Snowbird Ski Resort Utah

Snowbird Ski Resort Utah

We skied until 3:30 that day and had to call it quits. We were too tired out and had to save energy for the next day skiing at Brighton. We were hoping it would be an easier day of skiing but equally as fun.

Snowbird Ski Resort Utah

Thick Utah powder and a steep trail down the backside at Mineral Basin.

Snowbird Ski Resort Utah

I loved the name of the run “Think Young” and had to give it a whirl. My body doesn’t feel the same as it did 20 years ago but I am a better skier now than before.

Brighton Ski Area is located on the other side of Big Cottonwood Canyon from Snowbird, and is about 35 minutes southeast of downtown Salt Lake City. It is very different from Snowbird as it is smaller, more low-key, has less expert terrain and is way more family oriented. At Snowbird, there are not many children skiing probably due to difficulty of the terrain whereas at Brighton it is perfect for kids with its multiple blue cruiser runs and greens. Brighton covers 1,050 acres with 66 trails, 5 terrain parks and five high-speed quads. The majority of the runs are blue, black and green however for the more adventurous, expert skiers there are plenty of double blacks and back-country skiing available (as long as you have your avalanche gear!).

Brighton Ski Resort Utah

Brighton Trail Map

What is so wonderful about Brighton is that kids under 10 ski free! It is also cheaper than Snowbird (the adult lift price at Brighton is $75 and it is $98 at Snowbird/Children 7-12 are $46). Although it was relatively crowded with families on a Saturday, we rarely had to wait long in the lift lines and skied our hearts out, flying at breakneck speed down the amazingly groomed trails. It was the perfect place to bring Sophia and experience skiing like the locals.

Brighton Resort Utah

Brighton is beautiful!

Brighton Resort Utah

We started skiing on the far righthand side down “Backbone” a nice, long cruiser blue run. Then we worked our way left hitting the Crest Express lift (where most of the kids are and there are lots of ski lessons going on), and continuing onto our favorite area at the edge of the ski boundary along the Great Western Express lift. “Golden Needle” was our favorite run, a steeper blue that few kids were on and there were no lift lines. The views were perhaps even more stunning than at Snowbird as you could see Park City on one side and Snowbird high above on the other. What a place!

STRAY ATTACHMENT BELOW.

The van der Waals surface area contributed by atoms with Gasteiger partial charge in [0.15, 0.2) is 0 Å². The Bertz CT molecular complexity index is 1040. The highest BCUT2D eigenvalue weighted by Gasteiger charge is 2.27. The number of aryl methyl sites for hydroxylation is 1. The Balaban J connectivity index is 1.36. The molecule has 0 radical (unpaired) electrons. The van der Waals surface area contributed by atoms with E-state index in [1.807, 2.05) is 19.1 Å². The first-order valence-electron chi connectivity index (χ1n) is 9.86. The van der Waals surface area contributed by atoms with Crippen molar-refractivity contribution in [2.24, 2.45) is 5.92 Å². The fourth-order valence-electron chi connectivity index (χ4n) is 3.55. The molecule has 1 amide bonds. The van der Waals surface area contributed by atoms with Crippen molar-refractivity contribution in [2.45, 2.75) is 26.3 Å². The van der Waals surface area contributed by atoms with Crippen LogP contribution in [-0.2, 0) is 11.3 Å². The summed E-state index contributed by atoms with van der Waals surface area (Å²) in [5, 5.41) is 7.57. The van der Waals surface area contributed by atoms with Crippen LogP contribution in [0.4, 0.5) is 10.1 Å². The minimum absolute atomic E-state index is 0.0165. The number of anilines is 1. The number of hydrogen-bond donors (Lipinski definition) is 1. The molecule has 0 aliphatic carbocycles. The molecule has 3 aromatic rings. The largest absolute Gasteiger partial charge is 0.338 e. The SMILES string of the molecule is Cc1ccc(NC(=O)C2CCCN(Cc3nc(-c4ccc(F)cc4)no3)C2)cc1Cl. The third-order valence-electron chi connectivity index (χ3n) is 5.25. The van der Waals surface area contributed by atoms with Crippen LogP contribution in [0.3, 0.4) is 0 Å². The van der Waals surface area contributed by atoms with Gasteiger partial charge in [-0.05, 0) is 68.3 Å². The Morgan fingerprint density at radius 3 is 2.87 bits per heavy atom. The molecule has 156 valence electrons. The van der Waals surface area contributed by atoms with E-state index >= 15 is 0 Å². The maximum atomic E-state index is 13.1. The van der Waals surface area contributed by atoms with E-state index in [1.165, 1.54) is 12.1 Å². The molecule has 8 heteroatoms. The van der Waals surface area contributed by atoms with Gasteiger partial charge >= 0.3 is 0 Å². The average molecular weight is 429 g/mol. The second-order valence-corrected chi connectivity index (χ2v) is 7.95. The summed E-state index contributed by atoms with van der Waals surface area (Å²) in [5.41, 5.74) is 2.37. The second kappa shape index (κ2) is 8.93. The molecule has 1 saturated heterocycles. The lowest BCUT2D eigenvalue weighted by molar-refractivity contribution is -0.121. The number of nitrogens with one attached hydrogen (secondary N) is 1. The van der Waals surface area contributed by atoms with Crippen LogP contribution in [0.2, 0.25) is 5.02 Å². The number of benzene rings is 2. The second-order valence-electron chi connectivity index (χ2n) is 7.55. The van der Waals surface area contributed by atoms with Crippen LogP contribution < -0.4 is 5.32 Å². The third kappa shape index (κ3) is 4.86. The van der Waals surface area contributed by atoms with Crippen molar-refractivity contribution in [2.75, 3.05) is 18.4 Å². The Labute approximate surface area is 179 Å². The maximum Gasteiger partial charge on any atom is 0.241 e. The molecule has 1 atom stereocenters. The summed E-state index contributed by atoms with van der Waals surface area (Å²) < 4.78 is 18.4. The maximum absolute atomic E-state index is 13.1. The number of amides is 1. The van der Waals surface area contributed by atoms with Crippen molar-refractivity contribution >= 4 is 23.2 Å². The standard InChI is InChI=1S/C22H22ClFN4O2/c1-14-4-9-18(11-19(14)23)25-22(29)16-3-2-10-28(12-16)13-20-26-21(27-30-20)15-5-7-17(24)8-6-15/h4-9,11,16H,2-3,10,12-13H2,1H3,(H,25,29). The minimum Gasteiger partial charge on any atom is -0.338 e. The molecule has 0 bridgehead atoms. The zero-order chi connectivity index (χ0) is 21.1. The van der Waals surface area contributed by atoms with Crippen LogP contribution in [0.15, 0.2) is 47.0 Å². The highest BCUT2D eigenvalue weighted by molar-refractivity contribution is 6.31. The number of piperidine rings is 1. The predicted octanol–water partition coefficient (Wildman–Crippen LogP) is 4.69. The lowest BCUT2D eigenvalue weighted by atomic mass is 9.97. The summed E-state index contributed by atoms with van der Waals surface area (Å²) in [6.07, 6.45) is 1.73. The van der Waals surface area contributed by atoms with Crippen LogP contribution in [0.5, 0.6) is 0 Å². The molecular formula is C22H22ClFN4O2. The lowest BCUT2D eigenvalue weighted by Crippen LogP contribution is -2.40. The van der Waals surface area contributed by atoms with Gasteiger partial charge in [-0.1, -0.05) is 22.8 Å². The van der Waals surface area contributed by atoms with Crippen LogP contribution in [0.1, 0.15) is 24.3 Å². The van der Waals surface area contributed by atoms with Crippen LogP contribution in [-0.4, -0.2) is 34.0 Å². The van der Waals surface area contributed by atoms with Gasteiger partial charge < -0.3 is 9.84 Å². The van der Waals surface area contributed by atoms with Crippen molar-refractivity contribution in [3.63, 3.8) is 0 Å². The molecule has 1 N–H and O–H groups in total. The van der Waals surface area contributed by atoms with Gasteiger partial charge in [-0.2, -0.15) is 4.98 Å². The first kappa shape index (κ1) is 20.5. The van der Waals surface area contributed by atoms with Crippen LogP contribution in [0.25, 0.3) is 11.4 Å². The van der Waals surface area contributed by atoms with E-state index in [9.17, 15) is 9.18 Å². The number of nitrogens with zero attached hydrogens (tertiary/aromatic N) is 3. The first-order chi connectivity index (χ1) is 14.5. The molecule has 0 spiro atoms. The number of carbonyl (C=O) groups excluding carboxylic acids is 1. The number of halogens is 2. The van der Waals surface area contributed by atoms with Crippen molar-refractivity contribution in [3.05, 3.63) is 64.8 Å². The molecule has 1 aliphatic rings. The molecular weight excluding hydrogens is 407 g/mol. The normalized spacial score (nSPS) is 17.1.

Brighton Resort Utah

Brighton Resort Utah

Brighton Resort Utah

Me and my girl

Brighton Resort Utah

The top of the Great Western Express lift

We could not have asked for better weather. It was amazing out there! I was so warm I even got rid of my top layer and wore only a thin base shirt. The sky was as blue as can be, the sun was hot and warm and the snow was out of this world. We were in heaven!

 Brighton Resort Utah

Brighton Resort Utah

It was even warm enough to eat lunch outside!

Brighton Resort Utah

Brighton Resort UtahWith views like this, how could we stop skiing? We skied our legs off and closed the place down at 4. I haven’t been so tired after a day of skiing in years. And best part of all, Sophia was right beside me the entire time. Even my dad couldn’t believe it. By next year she may very well be passing us both by! Brighton Resort Utah

Brighton Resort Utah

We left Brighton exhausted and pleased with what an incredible day we had skiing together. It is days like this that make me want to come back for more. But sadly, we had to get back home and would have to wait until next year to do it again. We sure had a wonderful time!

If you go:

Snowbird is an amazing place but it is perhaps better for more advanced skiers. Children can enroll in lessons at both Brighton and Snowbird. Night skiing is also offered at Brighton. To learn more, visit their websites, Snowbird and Brighton.

This post was inspired by the Weekly Photo Challenge: Time. 

43 comments

    • I love to ski! I started before I can even remember (probably 4 or 5) and I started both kids around 3-4 as well. We got more serious four years ago when we joined a three-month long ski and snowboard club that goes every Saturday to a different place. It is a great thing to do as a family!